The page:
Brain Challenge Review
Posted by James Newton
Make your grey matter
The DS is rightly lauded for introducing many new gamers to the fold, and it’s pretty much single-handedly created the “brain training” genre - whether that’s a good thing or not likely depends on whether you’ve played more than three games on your DS in the past four years. Gameloft already had a crack at the genre when they released Brain Challenge on DS in 2008, but now they’ve resurrected it for the DSiWare service complete with DSi features.
Straight from the get-go, Brain Challenge features crisp, smooth presentation, with two very nice-looking doctors (one of whom bears a striking resemblance to a certain member of NL staff…) taking you by the hand and introducing you to the challenge in the game’s title: to use more than 10% of your brain. Of course, we all know that “we only use 10% of our brains” is a complete fallacy, here it functions as a harmless “brain score” in much the same way as Brain Training’s brain age and Big Brain Academy’s brain weight, but all the same it genuinely makes you feel smarter over time – a key part of any similar title’s success.
In terms of seriousness, Brain Challenge sits neatly between both of Nintendo’s intellectual properties, with games ranging from physical equations to calculating weights. There’s five main categories each containing six exercises, as well as three further categories containing three games each, and all games have three difficulty levels. Calculating the amount of content available here is rather strenuous on the old brain in its own right, but there's around 100 available exercises including the different difficulties of each game: not too shabby for your 800 DSi Points.
Of the games on offer here, a surprisingly high number of them are good fun, although the initial tests including “spot the difference” and “join the dots” don’t get it off to an auspicious start. One of the most enjoyable games comes later on, and sees you solving simple maths and logic puzzles to help a sheep escape a hungry wolf, an exercise which - although very fun - does seem highly unlikely to help you in your daily life. Aside from that it’s your standard puzzles based on shapes, sizes, colours, counting and other things we’re all probably quite adept at understanding by now, but presented in a slick and often tricky set of games that manage to keep you playing to beat your high score or unlock a new feature.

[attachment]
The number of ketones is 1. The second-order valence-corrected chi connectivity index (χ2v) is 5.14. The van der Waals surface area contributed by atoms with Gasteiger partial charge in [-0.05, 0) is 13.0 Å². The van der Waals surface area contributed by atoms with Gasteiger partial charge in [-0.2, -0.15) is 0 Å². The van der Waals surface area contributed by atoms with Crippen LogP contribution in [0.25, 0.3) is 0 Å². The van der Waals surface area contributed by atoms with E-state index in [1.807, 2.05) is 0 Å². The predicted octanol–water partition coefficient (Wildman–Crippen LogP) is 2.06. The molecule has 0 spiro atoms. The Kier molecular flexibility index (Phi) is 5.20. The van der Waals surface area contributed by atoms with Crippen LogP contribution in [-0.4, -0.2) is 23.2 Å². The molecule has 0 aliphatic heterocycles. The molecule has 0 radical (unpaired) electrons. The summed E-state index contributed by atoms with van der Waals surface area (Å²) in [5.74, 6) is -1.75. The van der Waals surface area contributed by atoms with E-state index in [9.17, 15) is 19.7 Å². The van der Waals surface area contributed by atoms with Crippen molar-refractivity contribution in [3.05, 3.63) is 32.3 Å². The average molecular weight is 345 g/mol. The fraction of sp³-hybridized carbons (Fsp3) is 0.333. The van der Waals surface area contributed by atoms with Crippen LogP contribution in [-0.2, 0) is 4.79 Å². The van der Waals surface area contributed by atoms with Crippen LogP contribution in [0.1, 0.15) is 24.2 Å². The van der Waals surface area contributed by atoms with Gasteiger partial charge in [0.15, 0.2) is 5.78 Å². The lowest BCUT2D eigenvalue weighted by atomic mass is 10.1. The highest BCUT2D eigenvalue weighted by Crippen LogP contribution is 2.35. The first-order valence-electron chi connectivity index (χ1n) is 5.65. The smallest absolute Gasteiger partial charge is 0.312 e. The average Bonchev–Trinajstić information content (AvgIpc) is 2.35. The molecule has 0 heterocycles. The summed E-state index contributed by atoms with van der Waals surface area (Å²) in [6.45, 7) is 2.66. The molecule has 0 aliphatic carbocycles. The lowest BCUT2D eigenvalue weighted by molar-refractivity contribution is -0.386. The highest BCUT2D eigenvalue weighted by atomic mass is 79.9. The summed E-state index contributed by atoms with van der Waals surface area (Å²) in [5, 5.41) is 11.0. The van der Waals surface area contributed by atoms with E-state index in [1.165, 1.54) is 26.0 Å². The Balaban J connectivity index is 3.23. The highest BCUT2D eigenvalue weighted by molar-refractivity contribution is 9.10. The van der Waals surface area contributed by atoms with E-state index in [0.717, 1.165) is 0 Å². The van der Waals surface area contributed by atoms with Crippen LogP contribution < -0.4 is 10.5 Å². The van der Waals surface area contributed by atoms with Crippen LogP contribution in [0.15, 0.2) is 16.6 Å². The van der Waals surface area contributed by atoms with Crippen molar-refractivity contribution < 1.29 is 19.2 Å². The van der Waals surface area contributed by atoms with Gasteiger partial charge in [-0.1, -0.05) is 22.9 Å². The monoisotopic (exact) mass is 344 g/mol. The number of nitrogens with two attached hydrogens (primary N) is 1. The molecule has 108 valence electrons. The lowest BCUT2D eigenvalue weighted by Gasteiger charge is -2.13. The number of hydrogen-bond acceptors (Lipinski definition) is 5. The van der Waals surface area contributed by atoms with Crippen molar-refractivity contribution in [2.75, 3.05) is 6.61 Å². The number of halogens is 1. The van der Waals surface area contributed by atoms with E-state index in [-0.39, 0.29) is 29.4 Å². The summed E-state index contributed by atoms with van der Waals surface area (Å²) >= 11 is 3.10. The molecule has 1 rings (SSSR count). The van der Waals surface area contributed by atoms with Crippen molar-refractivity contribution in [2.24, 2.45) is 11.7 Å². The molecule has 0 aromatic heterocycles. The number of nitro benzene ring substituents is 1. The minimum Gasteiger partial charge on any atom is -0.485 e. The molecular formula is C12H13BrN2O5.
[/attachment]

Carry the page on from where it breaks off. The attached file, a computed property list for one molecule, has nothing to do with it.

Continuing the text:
As with all good brain training games, you’re given an evaluation right off the bat. Starting off nice and slowly by creating a profile (accompanied by your signature and a pleasant photo from the DSi’s camera) you dive into your first Daily Test, which gives you simple exercises to estimate how much of your brain is being put to good use. As you repeat your daily tests, you unlock further exercises and even some extra bonuses, including a doodle pad and a music creation area that all help to de-stress you after all that brain straining.
In fact, stress is one thing that Brain Challenge handles very differently to its Nintendo-developed brethren. Opening the dedicated “stress test” sees you tackling similar problems but with a series of distractions, including solving sums whilst being berated by a balding man, defending cheese and calculating physical problems and other frankly bizarre combinations. It seems odd for a game to stress you out intentionally, and it’s debatable whether it has any real purpose, but it’s almost certainly the most original part of Brain Challenge – though that’s damning with faint praise.
We’ve all seen countless games like this over the DS’s lifespan, and although this title’s DSi features are very nice – your profile photo shows up in quite a few games, and there’s the ability to snap photos and doodle on them too – it’s hard to escape the fact it’s been seen before. In fact, drawing on your photos is built into the DSi itself, and is even implemented better there, so Brain Challenge loses another point for originality. Most of the puzzles are just variations on exercises from other brain games, and the game’s most significant addition to the formula – Stress Test mode – has probably even less scientific merit than the brain percentage score the game hands out after each test.
Like Gameloft’s previous DSiWare releases, Brain Challenge certainly isn’t short on content, and in terms of presentation it rivals the quality of many DS games available on store shelves, but it’s just a shame that so much of what’s available here has been seen before – most notably, in fact, in the Brain Challenge games on WiiWare and DS. What Brain Challenge does, it does very well – it’s just a shame it’s pretty much all been done before.